Bloomberg News

Intel Angles for Wearable Market With Low-Power Quark Chips (2)

September 10, 2013

Intel Corp. (INTC:US), struggling to break into the market for mobile phones and tablets, said it has a new range of processors aimed at wearable devices such as smartwatches.

The line of chips, called Quark, is designed to draw little battery power and fit in small devices, Chief Executive Officer Brian Krzanich said at a company conference today in San Francisco.

Intel wants its chips to be part of the growing market for gadgets that can be worn and used for fitness, computing and other tasks. Sony Corp. (6758), Samsung Electronics Co. (005930) and other companies have released wearable products. Google Inc. (GOOG:US), whose Android operating system runs most of the world’s smartphones, is promoting the use of its computing eyewear, called Glass. The market for all wearable technology, including smartwatches, will more than double to $18.8 billion in 2016 from $9.3 billion this year, according to market researcher IHS Inc. (IHS:US)

“We tried to build products consumers will want,” Krzanich said. Quark uses “lower power than anyone thought Intel silicon could ever go into,” he said.

Quark chips will be one-fifth the size of Atom, Intel’s current smallest low-power chips, and use a 10th of the power, Krzanich said.

Qualcomm Inc. (QCOM:US), the largest maker of chips for mobile phones, last week announced its own Toq smartwatch, a device built on its display and communications technology. The company is aiming to use that to attract manufacturers to its products.

Smartphone Challenge

Quark will come in multiple variants and be customizable for a range of uses. A greater number of industrial and household devices will be connected to the Internet, Krzanich said. Later in the presentation Intel showed off personal medical devices as an example.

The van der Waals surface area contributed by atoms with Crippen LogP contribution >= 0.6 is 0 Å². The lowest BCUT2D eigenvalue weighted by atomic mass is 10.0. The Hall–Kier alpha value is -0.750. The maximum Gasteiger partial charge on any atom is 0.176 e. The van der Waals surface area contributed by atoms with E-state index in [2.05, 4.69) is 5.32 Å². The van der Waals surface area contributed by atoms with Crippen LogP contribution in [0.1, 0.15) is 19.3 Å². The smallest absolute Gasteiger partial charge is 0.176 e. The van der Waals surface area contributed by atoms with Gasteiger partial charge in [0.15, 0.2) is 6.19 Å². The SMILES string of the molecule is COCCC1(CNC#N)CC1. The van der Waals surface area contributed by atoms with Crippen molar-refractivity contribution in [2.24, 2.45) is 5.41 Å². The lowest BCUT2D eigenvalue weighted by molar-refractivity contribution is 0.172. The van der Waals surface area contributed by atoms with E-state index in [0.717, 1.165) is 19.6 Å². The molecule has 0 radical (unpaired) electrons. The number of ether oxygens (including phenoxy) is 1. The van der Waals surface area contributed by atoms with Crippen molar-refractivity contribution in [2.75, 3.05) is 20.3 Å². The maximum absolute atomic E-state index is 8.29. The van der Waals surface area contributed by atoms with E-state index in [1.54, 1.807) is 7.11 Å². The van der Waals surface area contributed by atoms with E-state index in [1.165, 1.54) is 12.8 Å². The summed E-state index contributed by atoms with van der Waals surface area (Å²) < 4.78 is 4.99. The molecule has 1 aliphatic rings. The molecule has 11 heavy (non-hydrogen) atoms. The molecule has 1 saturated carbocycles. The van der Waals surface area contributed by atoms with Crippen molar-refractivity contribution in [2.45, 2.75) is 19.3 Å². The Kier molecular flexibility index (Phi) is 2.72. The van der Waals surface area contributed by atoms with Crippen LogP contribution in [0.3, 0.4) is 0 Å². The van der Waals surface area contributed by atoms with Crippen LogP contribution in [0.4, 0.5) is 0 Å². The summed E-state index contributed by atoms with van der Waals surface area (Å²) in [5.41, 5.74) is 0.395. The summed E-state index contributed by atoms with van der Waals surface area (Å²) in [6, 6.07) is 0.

Krzanich is making his first major speech since taking the top spot at the world’s largest chipmaker in May. Under his predecessors, the Santa Clara, California-based company hadn’t been able to translate its dominance in personal computers, where its chips power eight out of every 10 devices sold, into a foothold in the market for processors that power smartphones.

While Intel is struggling to get its chips into mobile devices, the company has a more than 90 percent share in chips that power servers which feed handheld computers the data and services they reply on.

Chip Strategy

That’s helped offset a decline in its main PC processor business, which is predicted to shrink again this year. Global PC shipments will decline more than previously forecast this year, market researcher IDC said last month.

Unit sales will drop 9.7 percent in 2013, the Framingham, Massachusetts-based researcher said on Aug. 29. That compares with a May projection for a 7.8 decline. The market will shrink until 2015, when it is estimated to post “modest” gains at a percentage in the single digits, IDC said.

Reflecting that, Intel reported its fourth straight revenue decline (INTC:US) in the second quarter. Krzanich is seeking to persuade more phone and tablet makers to start using its processors to halt the slide and reignite growth. In order to do that, the company has redesigned its Atom chips, aimed at delivering more performance while using less battery power.

Intel shares rose less than 1 percent to $22.99 at the close in New York. The stock has advanced 11 percent this year, compared with a 28 percent gain in the Philadelphia Semiconductor Index.

To contact the reporter on this story: Ian King in San Francisco at ianking@bloomberg.net

To contact the editor responsible for this story: Pui-Wing Tam at ptam13@bloomberg.net


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